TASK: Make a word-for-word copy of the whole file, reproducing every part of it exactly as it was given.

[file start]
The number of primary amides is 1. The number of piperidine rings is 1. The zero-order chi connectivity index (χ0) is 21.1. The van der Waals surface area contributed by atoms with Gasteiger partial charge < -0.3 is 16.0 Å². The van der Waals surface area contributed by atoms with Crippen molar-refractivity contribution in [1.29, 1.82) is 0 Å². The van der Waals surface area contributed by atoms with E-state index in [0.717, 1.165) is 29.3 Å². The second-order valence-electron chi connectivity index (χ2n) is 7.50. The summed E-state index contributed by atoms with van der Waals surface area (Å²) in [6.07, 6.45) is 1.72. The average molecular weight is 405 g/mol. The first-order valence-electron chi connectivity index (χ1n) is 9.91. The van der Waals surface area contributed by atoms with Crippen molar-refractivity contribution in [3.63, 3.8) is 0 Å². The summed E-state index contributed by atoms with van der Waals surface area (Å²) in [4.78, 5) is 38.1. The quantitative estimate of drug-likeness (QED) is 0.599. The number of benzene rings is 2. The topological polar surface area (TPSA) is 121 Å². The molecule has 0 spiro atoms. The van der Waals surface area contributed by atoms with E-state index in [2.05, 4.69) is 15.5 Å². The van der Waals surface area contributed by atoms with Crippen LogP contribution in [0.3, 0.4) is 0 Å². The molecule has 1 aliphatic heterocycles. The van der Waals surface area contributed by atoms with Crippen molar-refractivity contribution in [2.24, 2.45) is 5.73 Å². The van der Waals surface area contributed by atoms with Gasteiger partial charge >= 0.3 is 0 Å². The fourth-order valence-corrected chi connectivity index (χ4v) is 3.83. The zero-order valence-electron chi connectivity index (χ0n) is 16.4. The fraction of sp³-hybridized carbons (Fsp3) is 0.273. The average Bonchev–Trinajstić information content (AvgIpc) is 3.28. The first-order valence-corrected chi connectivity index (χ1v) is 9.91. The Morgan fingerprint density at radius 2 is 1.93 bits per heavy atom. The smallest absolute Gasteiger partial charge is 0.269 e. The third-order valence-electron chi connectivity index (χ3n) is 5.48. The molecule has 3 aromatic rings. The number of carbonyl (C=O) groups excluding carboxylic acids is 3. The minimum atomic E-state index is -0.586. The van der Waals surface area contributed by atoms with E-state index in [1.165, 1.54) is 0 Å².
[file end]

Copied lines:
The number of primary amides is 1. The number of piperidine rings is 1. The zero-order chi connectivity index (χ0) is 21.1. The van der Waals surface area contributed by atoms with Gasteiger partial charge < -0.3 is 16.0 Å². The van der Waals surface area contributed by atoms with Crippen molar-refractivity contribution in [1.29, 1.82) is 0 Å². The van der Waals surface area contributed by atoms with E-state index in [0.717, 1.165) is 29.3 Å². The second-order valence-electron chi connectivity index (χ2n) is 7.50. The summed E-state index contributed by atoms with van der Waals surface area (Å²) in [6.07, 6.45) is 1.72. The average molecular weight is 405 g/mol. The first-order valence-electron chi connectivity index (χ1n) is 9.91. The van der Waals surface area contributed by atoms with Crippen molar-refractivity contribution in [3.63, 3.8) is 0 Å². The summed E-state index contributed by atoms with van der Waals surface area (Å²) in [4.78, 5) is 38.1. The quantitative estimate of drug-likeness (QED) is 0.599. The number of benzene rings is 2. The topological polar surface area (TPSA) is 121 Å². The molecule has 0 spiro atoms. The van der Waals surface area contributed by atoms with E-state index in [2.05, 4.69) is 15.5 Å². The van der Waals surface area contributed by atoms with Crippen LogP contribution in [0.3, 0.4) is 0 Å². The molecule has 1 aliphatic heterocycles. The van der Waals surface area contributed by atoms with Crippen molar-refractivity contribution in [2.24, 2.45) is 5.73 Å². The van der Waals surface area contributed by atoms with Gasteiger partial charge >= 0.3 is 0 Å². The fourth-order valence-corrected chi connectivity index (χ4v) is 3.83. The zero-order valence-electron chi connectivity index (χ0n) is 16.4. The fraction of sp³-hybridized carbons (Fsp3) is 0.273. The average Bonchev–Trinajstić information content (AvgIpc) is 3.28. The first-order valence-corrected chi connectivity index (χ1v) is 9.91. The Morgan fingerprint density at radius 2 is 1.93 bits per heavy atom. The smallest absolute Gasteiger partial charge is 0.269 e. The third-order valence-electron chi connectivity index (χ3n) is 5.48. The molecule has 3 aromatic rings. The number of carbonyl (C=O) groups excluding carboxylic acids is 3. The minimum atomic E-state index is -0.586. The van der Waals surface area contributed by atoms with E-state index in [1.165, 1.54) is 0 Å².